It is your total calorie intake and expenditure that determines whether you gain or loss weight and the time of day that you eat does not matter. The reason why this advice may be helpful to some is because it reduces the overall amount of calories that they consume. Many people, especially those who skip meals end up overeating or making unhealthy food choices late at night and not eating after eight prevents this. If you are hungry, have a healthy snack and avoid eating it in front of the television.
Myth # 8: Eating Carbohydrates Will Make You Fat
Eating too many calories makes you fat, and whether those calories come from a carbohydrate, protein or fat source is irrelevant. The reasons why many people lose weight on a carbohydrate restricted diet, is because most packaged and junk foods contain carbohydrates, and removing these foods, which are often high in sugar and fat, results in a lowered net caloric intake. Also, many carbohydrate dense foods, such as white bread and white pasta are processed or refined, which means that you they have their fiber removed. Without the fiber, you do not get the benefit of feeling full from consuming these foods, and this can result in overeating.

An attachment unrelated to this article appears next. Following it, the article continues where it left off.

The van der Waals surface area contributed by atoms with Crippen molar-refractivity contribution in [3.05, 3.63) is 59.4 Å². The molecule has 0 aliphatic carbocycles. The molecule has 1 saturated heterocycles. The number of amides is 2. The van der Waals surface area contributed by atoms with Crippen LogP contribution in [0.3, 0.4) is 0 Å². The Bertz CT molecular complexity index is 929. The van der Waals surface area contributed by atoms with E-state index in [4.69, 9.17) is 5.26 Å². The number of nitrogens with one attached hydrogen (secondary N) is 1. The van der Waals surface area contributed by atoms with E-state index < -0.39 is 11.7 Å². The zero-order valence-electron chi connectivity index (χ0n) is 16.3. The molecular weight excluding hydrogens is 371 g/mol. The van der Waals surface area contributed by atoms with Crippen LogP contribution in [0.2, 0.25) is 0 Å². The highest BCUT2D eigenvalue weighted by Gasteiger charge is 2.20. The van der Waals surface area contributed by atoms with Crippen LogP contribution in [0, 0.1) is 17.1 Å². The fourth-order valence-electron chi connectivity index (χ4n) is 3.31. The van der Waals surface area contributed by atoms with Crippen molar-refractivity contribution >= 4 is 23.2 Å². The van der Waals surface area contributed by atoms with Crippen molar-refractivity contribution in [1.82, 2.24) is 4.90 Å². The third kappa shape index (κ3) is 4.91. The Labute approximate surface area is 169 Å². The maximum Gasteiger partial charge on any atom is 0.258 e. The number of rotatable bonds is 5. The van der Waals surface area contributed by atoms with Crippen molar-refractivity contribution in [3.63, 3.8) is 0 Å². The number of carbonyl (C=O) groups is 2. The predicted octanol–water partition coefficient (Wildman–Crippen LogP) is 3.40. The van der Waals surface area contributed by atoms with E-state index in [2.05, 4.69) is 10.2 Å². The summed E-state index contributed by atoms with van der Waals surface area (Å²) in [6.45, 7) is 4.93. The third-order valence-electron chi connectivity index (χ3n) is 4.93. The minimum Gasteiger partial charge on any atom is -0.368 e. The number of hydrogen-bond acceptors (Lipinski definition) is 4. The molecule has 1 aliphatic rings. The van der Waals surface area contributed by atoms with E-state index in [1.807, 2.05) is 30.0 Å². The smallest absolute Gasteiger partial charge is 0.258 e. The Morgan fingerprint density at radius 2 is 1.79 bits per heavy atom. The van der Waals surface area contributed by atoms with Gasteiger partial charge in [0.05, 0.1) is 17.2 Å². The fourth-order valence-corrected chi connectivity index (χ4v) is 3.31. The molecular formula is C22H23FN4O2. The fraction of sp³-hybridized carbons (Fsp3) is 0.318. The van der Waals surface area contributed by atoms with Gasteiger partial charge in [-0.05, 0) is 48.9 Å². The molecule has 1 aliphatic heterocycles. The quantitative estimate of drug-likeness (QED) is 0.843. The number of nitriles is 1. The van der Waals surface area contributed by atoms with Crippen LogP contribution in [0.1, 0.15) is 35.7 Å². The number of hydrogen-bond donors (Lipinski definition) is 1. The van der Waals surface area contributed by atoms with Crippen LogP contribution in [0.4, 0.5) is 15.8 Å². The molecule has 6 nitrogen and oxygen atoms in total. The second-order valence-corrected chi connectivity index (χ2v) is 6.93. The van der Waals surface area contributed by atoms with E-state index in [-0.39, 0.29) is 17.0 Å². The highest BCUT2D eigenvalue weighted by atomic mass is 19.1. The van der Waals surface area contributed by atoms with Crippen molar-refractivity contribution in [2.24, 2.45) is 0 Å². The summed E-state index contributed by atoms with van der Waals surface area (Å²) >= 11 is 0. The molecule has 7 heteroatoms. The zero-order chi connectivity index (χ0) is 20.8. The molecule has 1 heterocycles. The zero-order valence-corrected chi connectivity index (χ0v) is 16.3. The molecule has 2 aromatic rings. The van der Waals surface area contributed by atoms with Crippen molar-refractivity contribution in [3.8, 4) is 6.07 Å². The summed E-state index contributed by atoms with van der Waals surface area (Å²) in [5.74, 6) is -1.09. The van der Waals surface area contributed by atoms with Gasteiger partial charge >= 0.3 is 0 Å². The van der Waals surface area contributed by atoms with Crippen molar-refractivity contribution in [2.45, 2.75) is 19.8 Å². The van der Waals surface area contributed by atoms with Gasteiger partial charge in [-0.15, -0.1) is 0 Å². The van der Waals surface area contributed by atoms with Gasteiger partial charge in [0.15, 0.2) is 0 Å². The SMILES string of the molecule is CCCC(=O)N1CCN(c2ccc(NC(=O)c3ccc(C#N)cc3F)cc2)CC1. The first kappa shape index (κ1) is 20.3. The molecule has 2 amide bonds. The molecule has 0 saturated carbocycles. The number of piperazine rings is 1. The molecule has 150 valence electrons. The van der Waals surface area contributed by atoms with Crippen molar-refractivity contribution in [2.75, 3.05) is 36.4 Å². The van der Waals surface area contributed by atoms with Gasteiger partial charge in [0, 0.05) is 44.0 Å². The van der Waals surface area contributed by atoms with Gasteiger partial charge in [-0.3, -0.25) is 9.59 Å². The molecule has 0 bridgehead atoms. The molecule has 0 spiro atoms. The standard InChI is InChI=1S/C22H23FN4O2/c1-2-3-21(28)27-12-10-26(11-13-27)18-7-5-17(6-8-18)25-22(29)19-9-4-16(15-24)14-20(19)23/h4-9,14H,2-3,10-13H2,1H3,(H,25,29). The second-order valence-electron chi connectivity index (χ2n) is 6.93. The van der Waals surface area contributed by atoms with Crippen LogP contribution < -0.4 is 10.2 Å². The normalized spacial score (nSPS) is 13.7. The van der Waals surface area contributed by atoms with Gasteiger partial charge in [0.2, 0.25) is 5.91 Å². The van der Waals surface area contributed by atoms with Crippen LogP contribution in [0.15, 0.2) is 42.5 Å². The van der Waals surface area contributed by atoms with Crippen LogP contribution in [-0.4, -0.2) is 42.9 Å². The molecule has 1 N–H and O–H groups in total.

If you are trying to lose weight, instead of cutting out carbohydrates, cut out refined carbohydrates. Emphasize whole grain breads and pastas, brown rice and other unrefined grains. Beans and legumes are other good sources of carbohydrates that will leave you feeling full and satisfied.
Myth #9: Diet and Exercise are the Only Important Components of Weight Loss
Sleep is an often overlooked, critical component of weight control. Studies have found that inadequate sleep increases the levels of ghrelin in your body, which is the hormone that stimulates hunger and cravings for carbohydrate rich foods. Sleep deprivation also results in a decrease of leptin, which is the hormone that makes you feel full. Consequently, not get enough sleep results in an increased appetite and energy intake. To make matters worse, a study published in the October 5, 2010 edition of “Annals of Internal Medicine” found that sleep deprived individuals on a calorie-restricted diet, experience a greater breakdown of protein from their muscles and lowered overall fat loss.[xi] In order to keep your appetite under control, reduce cravings and increase the fat burning capacity of your body, it is recommended that you sleep between 7 and 9 hours a night.
Myth #10: Lifestyle Modifications Alone Are Enough